by Lora Doncea

One of the most prevalent problems I see in fiction is that writers forget that readers are blind and deaf to the worlds the writer envisions. Readers have to create the scenes using only the words they read, and writers often give them very little to work with.

Example of first lines in a story:

“Get in there—now!”
“I won’t!”
He aimed his gun at her forehead. “I’ll kill you!”
She flung her body into his. “No, you won’t.”

Who are these people? Where are they? What is the scenario? Here’s what I envisioned as the writer:

“Get in there—now!” Six-year-old Billy ordered his little sister into the fort of cushions.
“I won’t!” Suzie yelled, hands on her hips.
He aimed his neon-green squirt gun at her forehead. “I’ll kill you!”
She flung her body into his. “No, you won’t.”

Is that what you imagined? Probably not! I didn’t give you enough information to see the scene accurately.

In real life situations, our brains instantly capture these details:

* Where we are, what time of day it is, what season it is
* Who is in the vicinity
* Height/build/approximate age of each person
* Body language
* Skin color
* Hair color and length (facial hair on men)
* Eye color and facial features (when close enough)

These details need to be given to the reader exactly as we’d see them in real life.


The Arizona sun had sunk below the mountains hours ago, but its furious heat still simmered on the sidewalk. During the summer, Janie waited till night to get her mail, but she still broke a sweat walking to the community mailbox. Her flip-flops slapped the pavement as she pulled her long hair off her neck.

She turned the corner by the streetlight and abruptly froze. A few yards away, a burly man with dark hair and a thick beard leaned against the silver mailbox. Her gut clenched a warning. People often said that with her slight build, she looked more like a teen than a twenty-five-year-old. He took a slow step toward her, and her heart raced. What to do?

A familiar male voice yelled from behind, “Janie, wait up!”

She turned, exhaling in relief. Her neighbor Max caught up to her, grinning, the sheen on his dark athlete’s body glistening.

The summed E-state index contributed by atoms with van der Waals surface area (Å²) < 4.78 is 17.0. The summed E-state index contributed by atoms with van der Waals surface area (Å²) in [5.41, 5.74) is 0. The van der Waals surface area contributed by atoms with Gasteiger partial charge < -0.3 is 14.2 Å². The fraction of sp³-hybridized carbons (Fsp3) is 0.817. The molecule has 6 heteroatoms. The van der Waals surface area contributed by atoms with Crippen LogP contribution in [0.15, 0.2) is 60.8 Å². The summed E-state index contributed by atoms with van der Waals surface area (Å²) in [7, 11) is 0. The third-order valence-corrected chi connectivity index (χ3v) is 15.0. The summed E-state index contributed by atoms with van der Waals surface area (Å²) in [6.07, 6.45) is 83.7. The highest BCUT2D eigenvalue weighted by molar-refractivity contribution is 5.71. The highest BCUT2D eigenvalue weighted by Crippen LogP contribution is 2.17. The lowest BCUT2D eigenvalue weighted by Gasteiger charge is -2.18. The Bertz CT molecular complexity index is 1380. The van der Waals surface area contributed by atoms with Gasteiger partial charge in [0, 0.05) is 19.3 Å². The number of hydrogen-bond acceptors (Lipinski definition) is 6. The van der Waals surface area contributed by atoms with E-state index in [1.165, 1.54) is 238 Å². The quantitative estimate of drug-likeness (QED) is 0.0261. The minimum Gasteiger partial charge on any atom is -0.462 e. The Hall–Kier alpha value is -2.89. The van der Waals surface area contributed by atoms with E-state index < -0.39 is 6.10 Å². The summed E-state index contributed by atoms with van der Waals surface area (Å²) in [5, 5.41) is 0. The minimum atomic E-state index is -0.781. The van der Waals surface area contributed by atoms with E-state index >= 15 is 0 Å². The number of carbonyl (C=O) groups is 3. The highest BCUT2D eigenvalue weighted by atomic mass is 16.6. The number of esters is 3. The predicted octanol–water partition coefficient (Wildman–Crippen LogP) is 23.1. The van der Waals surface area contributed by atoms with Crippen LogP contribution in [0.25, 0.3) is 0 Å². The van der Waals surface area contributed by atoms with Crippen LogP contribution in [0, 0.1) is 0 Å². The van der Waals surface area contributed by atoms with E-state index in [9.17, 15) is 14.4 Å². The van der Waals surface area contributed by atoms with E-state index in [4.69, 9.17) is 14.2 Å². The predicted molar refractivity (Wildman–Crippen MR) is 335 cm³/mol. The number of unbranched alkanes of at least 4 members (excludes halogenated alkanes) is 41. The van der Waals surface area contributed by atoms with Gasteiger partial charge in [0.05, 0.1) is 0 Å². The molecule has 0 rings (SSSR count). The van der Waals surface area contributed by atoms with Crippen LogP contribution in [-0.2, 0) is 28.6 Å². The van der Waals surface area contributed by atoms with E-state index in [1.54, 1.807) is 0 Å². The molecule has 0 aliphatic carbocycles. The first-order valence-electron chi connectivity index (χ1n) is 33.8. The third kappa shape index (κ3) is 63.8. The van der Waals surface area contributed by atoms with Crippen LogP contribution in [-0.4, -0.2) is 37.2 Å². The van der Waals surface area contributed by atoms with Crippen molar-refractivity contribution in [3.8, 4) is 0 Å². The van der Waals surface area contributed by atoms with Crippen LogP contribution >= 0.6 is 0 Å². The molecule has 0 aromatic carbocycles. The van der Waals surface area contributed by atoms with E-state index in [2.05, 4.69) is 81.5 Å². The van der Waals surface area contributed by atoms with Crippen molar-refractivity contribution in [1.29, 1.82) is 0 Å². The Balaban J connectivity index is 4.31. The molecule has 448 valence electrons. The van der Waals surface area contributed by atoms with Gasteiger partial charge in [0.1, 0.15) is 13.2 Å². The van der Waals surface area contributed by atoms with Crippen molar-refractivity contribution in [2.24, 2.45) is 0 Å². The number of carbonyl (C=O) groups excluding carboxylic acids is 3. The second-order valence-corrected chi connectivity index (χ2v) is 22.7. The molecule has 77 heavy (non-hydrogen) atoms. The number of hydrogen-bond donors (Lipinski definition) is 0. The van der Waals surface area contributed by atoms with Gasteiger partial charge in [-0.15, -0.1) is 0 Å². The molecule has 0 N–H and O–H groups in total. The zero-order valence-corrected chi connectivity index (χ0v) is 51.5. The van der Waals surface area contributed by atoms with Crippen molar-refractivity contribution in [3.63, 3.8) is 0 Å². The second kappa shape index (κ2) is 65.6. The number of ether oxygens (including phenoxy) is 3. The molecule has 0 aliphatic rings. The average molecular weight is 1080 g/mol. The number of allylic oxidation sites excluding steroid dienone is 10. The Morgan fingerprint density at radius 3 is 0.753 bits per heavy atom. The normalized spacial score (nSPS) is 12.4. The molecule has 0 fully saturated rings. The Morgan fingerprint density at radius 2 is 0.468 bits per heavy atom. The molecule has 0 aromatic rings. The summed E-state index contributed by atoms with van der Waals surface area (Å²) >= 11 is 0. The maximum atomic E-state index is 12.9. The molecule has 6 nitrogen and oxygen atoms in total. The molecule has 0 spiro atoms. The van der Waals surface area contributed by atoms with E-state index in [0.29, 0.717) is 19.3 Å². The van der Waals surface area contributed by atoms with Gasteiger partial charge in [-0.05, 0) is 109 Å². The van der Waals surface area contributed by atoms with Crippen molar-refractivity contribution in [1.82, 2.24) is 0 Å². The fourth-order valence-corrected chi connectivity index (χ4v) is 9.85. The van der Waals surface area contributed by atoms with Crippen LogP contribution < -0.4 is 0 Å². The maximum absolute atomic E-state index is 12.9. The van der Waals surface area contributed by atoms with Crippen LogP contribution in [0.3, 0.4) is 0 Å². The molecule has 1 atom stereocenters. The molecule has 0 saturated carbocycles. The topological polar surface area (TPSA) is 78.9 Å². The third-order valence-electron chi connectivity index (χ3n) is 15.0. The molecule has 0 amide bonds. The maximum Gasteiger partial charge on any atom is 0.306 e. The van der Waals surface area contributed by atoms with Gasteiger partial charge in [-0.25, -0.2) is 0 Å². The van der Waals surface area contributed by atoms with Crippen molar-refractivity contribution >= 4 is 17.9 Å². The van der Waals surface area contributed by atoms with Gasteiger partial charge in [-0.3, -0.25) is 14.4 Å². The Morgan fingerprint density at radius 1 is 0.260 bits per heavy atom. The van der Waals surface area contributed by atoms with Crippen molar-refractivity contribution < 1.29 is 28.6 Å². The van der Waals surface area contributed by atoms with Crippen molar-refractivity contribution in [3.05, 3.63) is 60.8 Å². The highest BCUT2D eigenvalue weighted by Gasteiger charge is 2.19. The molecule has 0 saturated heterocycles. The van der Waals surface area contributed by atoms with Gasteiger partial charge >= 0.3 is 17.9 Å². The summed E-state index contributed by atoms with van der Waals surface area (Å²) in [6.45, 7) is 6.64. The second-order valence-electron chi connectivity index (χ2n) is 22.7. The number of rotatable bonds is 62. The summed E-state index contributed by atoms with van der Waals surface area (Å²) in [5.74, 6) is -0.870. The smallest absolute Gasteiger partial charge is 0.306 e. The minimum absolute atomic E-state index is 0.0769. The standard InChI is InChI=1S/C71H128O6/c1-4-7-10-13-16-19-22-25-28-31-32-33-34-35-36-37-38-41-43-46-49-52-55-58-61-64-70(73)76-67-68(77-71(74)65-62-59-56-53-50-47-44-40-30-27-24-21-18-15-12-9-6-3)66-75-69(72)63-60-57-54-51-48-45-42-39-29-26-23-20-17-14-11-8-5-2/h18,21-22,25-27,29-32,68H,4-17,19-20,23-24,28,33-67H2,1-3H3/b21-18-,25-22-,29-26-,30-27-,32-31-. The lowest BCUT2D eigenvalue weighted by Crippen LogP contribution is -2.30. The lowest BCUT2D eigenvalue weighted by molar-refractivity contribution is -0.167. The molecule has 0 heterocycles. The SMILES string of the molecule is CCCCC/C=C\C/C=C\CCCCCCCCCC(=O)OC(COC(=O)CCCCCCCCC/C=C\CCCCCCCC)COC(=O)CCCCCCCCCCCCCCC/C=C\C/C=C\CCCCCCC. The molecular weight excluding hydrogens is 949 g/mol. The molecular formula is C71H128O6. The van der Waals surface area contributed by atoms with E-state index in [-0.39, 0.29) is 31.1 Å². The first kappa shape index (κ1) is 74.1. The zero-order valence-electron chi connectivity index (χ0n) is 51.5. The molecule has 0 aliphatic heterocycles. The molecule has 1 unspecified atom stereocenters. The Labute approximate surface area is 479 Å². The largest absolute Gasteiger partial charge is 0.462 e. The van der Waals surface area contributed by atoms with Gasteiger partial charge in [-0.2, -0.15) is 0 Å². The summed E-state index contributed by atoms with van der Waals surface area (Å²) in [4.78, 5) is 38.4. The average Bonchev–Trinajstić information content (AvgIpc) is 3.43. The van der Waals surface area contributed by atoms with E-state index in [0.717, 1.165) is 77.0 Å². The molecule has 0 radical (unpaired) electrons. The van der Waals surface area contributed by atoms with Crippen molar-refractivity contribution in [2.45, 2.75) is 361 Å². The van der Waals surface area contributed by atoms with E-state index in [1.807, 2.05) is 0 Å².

“Hi, Max.” She glanced up at him, then whipped around—the stranger was gone.

As soon as possible, we need to describe what Janie looks like. She wouldn’t describe herself in her own POV (except I snuck in her age and build), but at the start, we need a clear visual of her.

It’s also critical to prepare readers for the type of voice they’ll hear when someone speaks. In the example above, “A familiar male voice” prepares us to accurately hear the next words. It’s too late to write voice inflections and if it’s a male or female after the words. “I don’t know who you are or what you want,” the old lady shrieked. Too late—I heard a male voice.

Editors: Help writers by inserting all of the critical details readers need to envision each character and scene accurately. When readers are given pertinent information, the story comes alive!

Lora thoroughly enjoys editing fiction and nonfiction books for Christian authors. She views editing as a ministry, partnering with authors to make their writing polished and successful. She also writes a blog of “Savvy Writer Tips” to help writers spot and fix common problems. Read them on her website: or on Facebook: SavvyWriterTips. Lora’s varied life experiences help her when editing. She’s been a recorded Christian musician, a computer and web programmer, a college teacher, and a Bible study leader. She spent years oil painting and loves photography. She recently exchanged life in the big city for a cabin in the mountains where she savors gorgeous scenery, diverse wildlife, and peaceful times with family and friends.